This is my story of Lyme Disease. It was June 2007, I was on my way to New York City for a doula training. Arrangements and “spreadsheets” for the kids’ schedules were taken care of and I had three days to immerse myself in something I love. I had dinner plans to visit friends in NYC and was happy to be staying with my brother and sister-in-law.
The first morning I woke up stiff and creaky and moved myself through some yoga poses and stretches to relieve the pulling. I just felt “off” and tight with underlying soreness through the day, as if I may have been about to get sick.
The second night, I woke up in the middle of the with painful aching all over. What I’d put off as stiffness from an unfamiliar bed didn’t fit with this growing pain. Yet, I stretched in the predawn hours and again after halting dozes. I got through another day, still enjoying the training but increasingly distracted from my achiness. I met a friend for dinner, excited to see her I didn’t want to cancel, but I was struggling.
By the third night, barely sleeping, tossing in pain and sweat and chills, I really knew something was wrong. That day a woman in the training did reiki on me, another massaged my back, nothing relieved the pain. The trainer (my dear friend Debra Pascali Bonaro) suggested I lay down on the bed in the room adjacent to the training where I could listen from a horizontal position.
I vividly remember the emotions I had sitting in Penn Station alone, waiting for my train. I felt grateful that at the last minute, I’d decided to take the train instead of driving. I couldn’t believe how dramatically different I felt with each passing day. I hunched on a bench rocking myself and trying anything to distract myself from the pain. The train ride to New London where my Dad met me was excruciating; I curled up and tried to be still, tried to rest. I don’t know how I drove the last leg of the trip to get myself home.
The next day, I called my doctor, showered, hoping to find relief, and crept my way in to see the nurse practitioner. After my exam, clutching the prescription for an antibiotic (ultimately the wrong kind as much is misunderstood about Lyme), I went to the lab. At the lab, the nurse happened to be a bit snippy and impatient; I remember this because when I tried to answer her I started crying and crying. Right there in the lab, a waiting room full of people, I cried and mumbled through the tears. She softened. When I was finally on my way, I wasn’t functional.
The nurse practitioner had suggested Lyme as one of the possibilities and was testing for it. Having grown up in Connecticut I knew about Lyme disease and the havoc it can wreak. I can’t remember how I came to know about her, but there was a Lyme specialist in Madison, CT who fit me in to see her. I sat in her office, with my files and lab results in my lap waiting. The words most imprinted in my head are, “In the summer, anything that feels like the flu is Lyme until proven otherwise.”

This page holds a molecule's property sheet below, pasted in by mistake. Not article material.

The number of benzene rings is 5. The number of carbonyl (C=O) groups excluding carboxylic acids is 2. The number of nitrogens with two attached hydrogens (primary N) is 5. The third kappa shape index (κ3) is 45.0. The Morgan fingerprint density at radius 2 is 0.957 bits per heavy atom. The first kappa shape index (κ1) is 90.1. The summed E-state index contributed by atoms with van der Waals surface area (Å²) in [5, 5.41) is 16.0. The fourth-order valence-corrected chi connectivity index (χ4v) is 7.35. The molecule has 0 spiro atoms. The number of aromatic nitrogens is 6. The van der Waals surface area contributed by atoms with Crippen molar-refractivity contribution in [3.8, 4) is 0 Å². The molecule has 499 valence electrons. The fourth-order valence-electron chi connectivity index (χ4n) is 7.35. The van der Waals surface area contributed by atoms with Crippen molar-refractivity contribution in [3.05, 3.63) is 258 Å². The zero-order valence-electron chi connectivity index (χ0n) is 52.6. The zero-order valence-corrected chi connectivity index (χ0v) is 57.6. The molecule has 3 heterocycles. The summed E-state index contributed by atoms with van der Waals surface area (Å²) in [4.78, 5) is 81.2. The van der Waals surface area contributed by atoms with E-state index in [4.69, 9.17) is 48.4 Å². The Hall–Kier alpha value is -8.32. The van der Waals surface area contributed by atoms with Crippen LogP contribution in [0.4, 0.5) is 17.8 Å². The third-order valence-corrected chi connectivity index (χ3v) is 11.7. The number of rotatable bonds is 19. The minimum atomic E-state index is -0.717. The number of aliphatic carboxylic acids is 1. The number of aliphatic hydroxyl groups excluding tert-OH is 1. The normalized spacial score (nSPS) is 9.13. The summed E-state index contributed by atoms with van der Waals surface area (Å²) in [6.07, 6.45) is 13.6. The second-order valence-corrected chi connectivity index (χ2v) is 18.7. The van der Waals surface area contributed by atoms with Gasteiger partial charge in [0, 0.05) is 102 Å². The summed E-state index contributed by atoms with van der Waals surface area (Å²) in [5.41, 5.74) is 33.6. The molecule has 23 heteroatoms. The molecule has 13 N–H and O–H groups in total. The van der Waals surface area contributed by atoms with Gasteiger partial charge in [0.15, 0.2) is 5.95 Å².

We switched my antibiotics which left a horrible, persistent metallic taste in my mouth for months. I was constantly fatigued, not at all myself and had a permanent headache. I rated it a “10” and had a “10” or “10+” headache at all times. I had to live and function with it. I’m a mother, we don’t get sick leave. After the long course of powerful antibiotics, I was still symptomatic. We began another.
Having Lyme Disease connected me with so many others who also had suffered, or were still struggling, with Lyme and it’s effects. One woman was pregnant with undiagnosed Lyme, her daughter, 11 years later, still suffers with chronic Lyme (one of the controversial aspects surrounding Lyme Disease). This same woman had a doctor drill through her skull to relieve pressure in her brain because of symptoms related to Lyme but that were credited to brain issues. She had an unnecessary brain procedure because of misdiagnosed Lyme Disease.
The disease is insidious and masks itself as other illness, hides itself and lurks. These stories and so many others made my story of Lyme Disease a breeze by comparison. I feel grateful and lucky that it appeared that mine was caught and treated appropriately early. Even though the Lyme seemed to have triggered that constant headache which didn’t diminish once treatment was through, I was lucky. After a spinal tap that gave me a worse headache than any they were trying to diagnose, I was told my spinal fluid was clear of Lyme, I was lucky. Ultimately, the thing that relieved and reversed my constant headache was acupuncture.
I never had a rash or a telltale bulls eye marking (only about one third of people infected get the ring). I’ll always test positive for the antibodies for Lyme. I’m still in the garden and yard, but I’m much more prudent about checking and watching and learning. Stay tuned for my post on how to protect your kids (and yourself) from Lyme Disease.